M.-C. Tatry, P. Galanopoulo, L. Waldmann, V. Lapeyre, P. Garrigue, V. Schmitt, V. Ravaine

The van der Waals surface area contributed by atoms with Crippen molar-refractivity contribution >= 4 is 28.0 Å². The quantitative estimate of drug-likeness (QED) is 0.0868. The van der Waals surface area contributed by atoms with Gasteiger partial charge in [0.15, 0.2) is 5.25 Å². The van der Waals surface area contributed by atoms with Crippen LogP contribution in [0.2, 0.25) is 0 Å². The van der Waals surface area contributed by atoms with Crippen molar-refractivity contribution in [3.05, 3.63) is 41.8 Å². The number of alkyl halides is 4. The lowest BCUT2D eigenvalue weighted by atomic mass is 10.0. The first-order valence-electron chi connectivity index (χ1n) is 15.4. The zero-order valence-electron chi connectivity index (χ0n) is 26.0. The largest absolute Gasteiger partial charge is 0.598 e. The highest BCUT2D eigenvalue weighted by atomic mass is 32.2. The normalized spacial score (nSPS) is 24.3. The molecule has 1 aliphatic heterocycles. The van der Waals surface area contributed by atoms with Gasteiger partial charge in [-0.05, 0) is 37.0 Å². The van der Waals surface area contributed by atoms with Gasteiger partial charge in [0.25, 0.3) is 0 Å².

A series of biocompatible, thermoresponsive and amphiphilic poly(oligoethylene glycol)methacrylate (pOEMA) microgels is synthesized, with varying hydrophobic-hydrophilic balance, or equivalent varying volume phase transition temperature (VPTT). Their behavior in the bulk phase and at solid interfaces is compared to their behavior at liquid interfaces, studied on flat and model interfaces by the pendant drop method, and on drops, in microgel-stabilized emulsions. Controlling the composition of microgels by simply changing the number of ethylene oxide groups in the hydrophilic side chain allows a precise tuning of their VPTT in the range of 20–60 °C. Simultaneously, the swelling ratio and the deformability of the microgels increase by increasing the hydrophilicity, as a result of the polymerization process. Regardless of their hydrophilicity, all the swollen pOEMA microgels adsorb at the liquid interface and stabilize emulsions, whose flocculation state and mechanical stability depends on the microgel deformability. Unexpectedly, most emulsions remain stable upon heating above the VPTT of the microgels. Such feature highlights their extreme robustness, whose origin is discussed. This study opens new opportunities for the use of biocompatible Pickering emulsifiers.